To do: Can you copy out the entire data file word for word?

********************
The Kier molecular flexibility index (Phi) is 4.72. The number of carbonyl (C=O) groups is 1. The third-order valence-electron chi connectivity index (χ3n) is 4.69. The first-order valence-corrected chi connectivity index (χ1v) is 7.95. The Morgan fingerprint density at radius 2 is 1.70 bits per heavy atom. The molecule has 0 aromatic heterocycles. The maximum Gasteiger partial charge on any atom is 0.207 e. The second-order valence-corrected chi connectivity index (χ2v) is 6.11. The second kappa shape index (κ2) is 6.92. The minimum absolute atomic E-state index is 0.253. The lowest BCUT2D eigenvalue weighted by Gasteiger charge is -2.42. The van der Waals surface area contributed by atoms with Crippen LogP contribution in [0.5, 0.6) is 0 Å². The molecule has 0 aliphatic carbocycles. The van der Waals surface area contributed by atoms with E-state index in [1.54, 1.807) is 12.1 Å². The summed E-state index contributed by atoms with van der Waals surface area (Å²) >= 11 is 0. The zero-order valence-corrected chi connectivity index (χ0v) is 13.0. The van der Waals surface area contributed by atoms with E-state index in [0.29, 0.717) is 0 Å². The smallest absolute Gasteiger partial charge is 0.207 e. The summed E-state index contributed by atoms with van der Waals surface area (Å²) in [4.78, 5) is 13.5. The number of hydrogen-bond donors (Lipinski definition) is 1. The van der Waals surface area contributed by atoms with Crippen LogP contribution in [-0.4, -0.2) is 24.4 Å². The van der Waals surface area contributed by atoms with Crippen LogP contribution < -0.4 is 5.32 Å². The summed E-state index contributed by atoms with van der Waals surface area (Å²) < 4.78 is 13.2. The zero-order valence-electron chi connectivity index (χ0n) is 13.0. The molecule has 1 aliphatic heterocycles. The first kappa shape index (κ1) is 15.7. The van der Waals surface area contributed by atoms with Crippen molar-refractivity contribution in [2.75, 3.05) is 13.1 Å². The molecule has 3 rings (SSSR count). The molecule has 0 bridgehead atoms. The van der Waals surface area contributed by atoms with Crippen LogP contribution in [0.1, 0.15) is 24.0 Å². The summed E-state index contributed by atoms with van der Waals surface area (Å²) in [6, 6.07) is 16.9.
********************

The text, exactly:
The Kier molecular flexibility index (Phi) is 4.72. The number of carbonyl (C=O) groups is 1. The third-order valence-electron chi connectivity index (χ3n) is 4.69. The first-order valence-corrected chi connectivity index (χ1v) is 7.95. The Morgan fingerprint density at radius 2 is 1.70 bits per heavy atom. The molecule has 0 aromatic heterocycles. The maximum Gasteiger partial charge on any atom is 0.207 e. The second-order valence-corrected chi connectivity index (χ2v) is 6.11. The second kappa shape index (κ2) is 6.92. The minimum absolute atomic E-state index is 0.253. The lowest BCUT2D eigenvalue weighted by Gasteiger charge is -2.42. The van der Waals surface area contributed by atoms with Crippen LogP contribution in [0.5, 0.6) is 0 Å². The molecule has 0 aliphatic carbocycles. The van der Waals surface area contributed by atoms with E-state index in [1.54, 1.807) is 12.1 Å². The summed E-state index contributed by atoms with van der Waals surface area (Å²) >= 11 is 0. The zero-order valence-corrected chi connectivity index (χ0v) is 13.0. The van der Waals surface area contributed by atoms with E-state index in [0.29, 0.717) is 0 Å². The smallest absolute Gasteiger partial charge is 0.207 e. The summed E-state index contributed by atoms with van der Waals surface area (Å²) in [4.78, 5) is 13.5. The number of hydrogen-bond donors (Lipinski definition) is 1. The van der Waals surface area contributed by atoms with Crippen LogP contribution in [-0.4, -0.2) is 24.4 Å². The van der Waals surface area contributed by atoms with Crippen LogP contribution < -0.4 is 5.32 Å². The summed E-state index contributed by atoms with van der Waals surface area (Å²) < 4.78 is 13.2. The zero-order valence-electron chi connectivity index (χ0n) is 13.0. The molecule has 1 aliphatic heterocycles. The first kappa shape index (κ1) is 15.7. The van der Waals surface area contributed by atoms with Crippen molar-refractivity contribution in [2.75, 3.05) is 13.1 Å². The molecule has 3 rings (SSSR count). The molecule has 0 bridgehead atoms. The van der Waals surface area contributed by atoms with Crippen LogP contribution in [0.1, 0.15) is 24.0 Å². The summed E-state index contributed by atoms with van der Waals surface area (Å²) in [6, 6.07) is 16.9.